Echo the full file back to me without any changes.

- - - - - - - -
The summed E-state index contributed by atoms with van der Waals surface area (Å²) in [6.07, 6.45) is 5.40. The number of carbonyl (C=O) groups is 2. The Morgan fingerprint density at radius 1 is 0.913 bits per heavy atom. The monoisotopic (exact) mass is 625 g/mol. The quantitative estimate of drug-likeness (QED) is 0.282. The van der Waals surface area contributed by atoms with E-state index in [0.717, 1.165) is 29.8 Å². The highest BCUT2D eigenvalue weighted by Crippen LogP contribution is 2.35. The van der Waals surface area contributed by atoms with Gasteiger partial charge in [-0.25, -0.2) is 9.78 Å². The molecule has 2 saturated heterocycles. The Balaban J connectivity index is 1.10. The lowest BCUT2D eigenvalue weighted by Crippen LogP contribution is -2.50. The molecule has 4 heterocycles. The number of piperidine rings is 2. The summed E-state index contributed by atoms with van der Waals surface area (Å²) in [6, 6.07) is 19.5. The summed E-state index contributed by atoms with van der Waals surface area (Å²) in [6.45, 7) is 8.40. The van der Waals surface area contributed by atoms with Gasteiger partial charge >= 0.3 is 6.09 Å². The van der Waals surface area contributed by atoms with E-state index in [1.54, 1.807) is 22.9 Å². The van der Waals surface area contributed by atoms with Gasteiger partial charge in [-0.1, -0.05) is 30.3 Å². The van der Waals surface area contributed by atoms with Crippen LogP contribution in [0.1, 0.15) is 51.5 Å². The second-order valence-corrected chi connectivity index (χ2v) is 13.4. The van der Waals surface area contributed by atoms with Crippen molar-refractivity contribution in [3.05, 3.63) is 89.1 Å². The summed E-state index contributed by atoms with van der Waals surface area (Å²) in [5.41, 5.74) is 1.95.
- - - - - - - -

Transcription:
The summed E-state index contributed by atoms with van der Waals surface area (Å²) in [6.07, 6.45) is 5.40. The number of carbonyl (C=O) groups is 2. The Morgan fingerprint density at radius 1 is 0.913 bits per heavy atom. The monoisotopic (exact) mass is 625 g/mol. The quantitative estimate of drug-likeness (QED) is 0.282. The van der Waals surface area contributed by atoms with E-state index in [0.717, 1.165) is 29.8 Å². The highest BCUT2D eigenvalue weighted by Crippen LogP contribution is 2.35. The van der Waals surface area contributed by atoms with Gasteiger partial charge in [-0.25, -0.2) is 9.78 Å². The molecule has 2 saturated heterocycles. The Balaban J connectivity index is 1.10. The lowest BCUT2D eigenvalue weighted by Crippen LogP contribution is -2.50. The molecule has 4 heterocycles. The number of piperidine rings is 2. The summed E-state index contributed by atoms with van der Waals surface area (Å²) in [6, 6.07) is 19.5. The summed E-state index contributed by atoms with van der Waals surface area (Å²) in [6.45, 7) is 8.40. The van der Waals surface area contributed by atoms with Gasteiger partial charge >= 0.3 is 6.09 Å². The van der Waals surface area contributed by atoms with E-state index in [1.54, 1.807) is 22.9 Å². The van der Waals surface area contributed by atoms with Gasteiger partial charge in [-0.1, -0.05) is 30.3 Å². The van der Waals surface area contributed by atoms with Crippen LogP contribution in [0.1, 0.15) is 51.5 Å². The second-order valence-corrected chi connectivity index (χ2v) is 13.4. The van der Waals surface area contributed by atoms with Crippen molar-refractivity contribution in [3.05, 3.63) is 89.1 Å². The summed E-state index contributed by atoms with van der Waals surface area (Å²) in [5.41, 5.74) is 1.95.